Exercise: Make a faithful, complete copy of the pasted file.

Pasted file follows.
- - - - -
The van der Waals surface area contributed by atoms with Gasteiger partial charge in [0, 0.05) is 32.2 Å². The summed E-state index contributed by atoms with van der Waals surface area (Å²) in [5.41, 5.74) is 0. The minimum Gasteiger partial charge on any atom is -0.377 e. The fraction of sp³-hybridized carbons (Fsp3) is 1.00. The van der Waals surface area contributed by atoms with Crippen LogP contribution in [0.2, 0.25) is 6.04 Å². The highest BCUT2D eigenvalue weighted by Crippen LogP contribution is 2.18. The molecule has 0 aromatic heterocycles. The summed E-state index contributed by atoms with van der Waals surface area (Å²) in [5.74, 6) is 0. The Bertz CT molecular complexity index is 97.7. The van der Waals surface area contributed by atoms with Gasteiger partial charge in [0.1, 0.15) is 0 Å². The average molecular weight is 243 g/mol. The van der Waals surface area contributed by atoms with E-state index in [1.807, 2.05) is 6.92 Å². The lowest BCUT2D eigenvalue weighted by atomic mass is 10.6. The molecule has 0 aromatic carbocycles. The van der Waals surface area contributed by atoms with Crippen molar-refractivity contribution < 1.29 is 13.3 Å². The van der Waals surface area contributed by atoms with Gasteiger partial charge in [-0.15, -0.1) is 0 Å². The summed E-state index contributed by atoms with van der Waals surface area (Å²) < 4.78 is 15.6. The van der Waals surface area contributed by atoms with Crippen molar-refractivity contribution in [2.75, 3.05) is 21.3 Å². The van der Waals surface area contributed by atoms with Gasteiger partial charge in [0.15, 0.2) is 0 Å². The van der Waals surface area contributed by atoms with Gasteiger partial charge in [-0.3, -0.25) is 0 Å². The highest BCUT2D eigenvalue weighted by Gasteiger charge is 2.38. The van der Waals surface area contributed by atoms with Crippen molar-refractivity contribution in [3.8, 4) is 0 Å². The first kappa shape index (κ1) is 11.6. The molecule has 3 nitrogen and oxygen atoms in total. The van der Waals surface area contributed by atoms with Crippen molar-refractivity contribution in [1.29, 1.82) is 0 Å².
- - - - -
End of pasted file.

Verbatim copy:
The van der Waals surface area contributed by atoms with Gasteiger partial charge in [0, 0.05) is 32.2 Å². The summed E-state index contributed by atoms with van der Waals surface area (Å²) in [5.41, 5.74) is 0. The minimum Gasteiger partial charge on any atom is -0.377 e. The fraction of sp³-hybridized carbons (Fsp3) is 1.00. The van der Waals surface area contributed by atoms with Crippen LogP contribution in [0.2, 0.25) is 6.04 Å². The highest BCUT2D eigenvalue weighted by Crippen LogP contribution is 2.18. The molecule has 0 aromatic heterocycles. The summed E-state index contributed by atoms with van der Waals surface area (Å²) in [5.74, 6) is 0. The Bertz CT molecular complexity index is 97.7. The van der Waals surface area contributed by atoms with Gasteiger partial charge in [0.1, 0.15) is 0 Å². The average molecular weight is 243 g/mol. The van der Waals surface area contributed by atoms with E-state index in [1.807, 2.05) is 6.92 Å². The lowest BCUT2D eigenvalue weighted by atomic mass is 10.6. The molecule has 0 aromatic carbocycles. The van der Waals surface area contributed by atoms with Crippen molar-refractivity contribution < 1.29 is 13.3 Å². The van der Waals surface area contributed by atoms with Gasteiger partial charge in [-0.15, -0.1) is 0 Å². The summed E-state index contributed by atoms with van der Waals surface area (Å²) < 4.78 is 15.6. The van der Waals surface area contributed by atoms with Crippen molar-refractivity contribution in [2.75, 3.05) is 21.3 Å². The van der Waals surface area contributed by atoms with Gasteiger partial charge in [0.15, 0.2) is 0 Å². The van der Waals surface area contributed by atoms with Gasteiger partial charge in [-0.3, -0.25) is 0 Å². The highest BCUT2D eigenvalue weighted by Gasteiger charge is 2.38. The van der Waals surface area contributed by atoms with Crippen molar-refractivity contribution in [3.8, 4) is 0 Å². The first kappa shape index (κ1) is 11.6. The molecule has 3 nitrogen and oxygen atoms in total. The van der Waals surface area contributed by atoms with Crippen molar-refractivity contribution in [1.29, 1.82) is 0 Å².